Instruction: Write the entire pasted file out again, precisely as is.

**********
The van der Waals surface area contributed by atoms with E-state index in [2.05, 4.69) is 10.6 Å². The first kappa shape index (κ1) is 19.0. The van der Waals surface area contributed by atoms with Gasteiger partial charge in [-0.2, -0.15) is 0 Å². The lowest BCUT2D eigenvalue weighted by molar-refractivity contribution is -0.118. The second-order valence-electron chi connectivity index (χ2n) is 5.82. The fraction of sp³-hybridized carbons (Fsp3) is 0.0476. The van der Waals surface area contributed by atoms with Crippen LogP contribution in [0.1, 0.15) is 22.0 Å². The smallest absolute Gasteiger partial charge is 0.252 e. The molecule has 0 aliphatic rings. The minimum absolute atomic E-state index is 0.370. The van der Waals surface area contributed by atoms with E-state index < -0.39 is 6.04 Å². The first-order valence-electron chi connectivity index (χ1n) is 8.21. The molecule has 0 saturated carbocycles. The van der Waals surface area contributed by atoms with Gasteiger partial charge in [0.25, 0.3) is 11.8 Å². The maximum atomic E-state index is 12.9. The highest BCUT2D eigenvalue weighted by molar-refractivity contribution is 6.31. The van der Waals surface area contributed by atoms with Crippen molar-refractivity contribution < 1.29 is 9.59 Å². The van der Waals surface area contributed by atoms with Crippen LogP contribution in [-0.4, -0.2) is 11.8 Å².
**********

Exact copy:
The van der Waals surface area contributed by atoms with E-state index in [2.05, 4.69) is 10.6 Å². The first kappa shape index (κ1) is 19.0. The van der Waals surface area contributed by atoms with Gasteiger partial charge in [-0.2, -0.15) is 0 Å². The lowest BCUT2D eigenvalue weighted by molar-refractivity contribution is -0.118. The second-order valence-electron chi connectivity index (χ2n) is 5.82. The fraction of sp³-hybridized carbons (Fsp3) is 0.0476. The van der Waals surface area contributed by atoms with Crippen LogP contribution in [0.1, 0.15) is 22.0 Å². The smallest absolute Gasteiger partial charge is 0.252 e. The molecule has 0 aliphatic rings. The minimum absolute atomic E-state index is 0.370. The van der Waals surface area contributed by atoms with E-state index < -0.39 is 6.04 Å². The first-order valence-electron chi connectivity index (χ1n) is 8.21. The molecule has 0 saturated carbocycles. The van der Waals surface area contributed by atoms with Gasteiger partial charge in [0.25, 0.3) is 11.8 Å². The maximum atomic E-state index is 12.9. The highest BCUT2D eigenvalue weighted by molar-refractivity contribution is 6.31. The van der Waals surface area contributed by atoms with Crippen molar-refractivity contribution < 1.29 is 9.59 Å². The van der Waals surface area contributed by atoms with Crippen LogP contribution in [-0.4, -0.2) is 11.8 Å².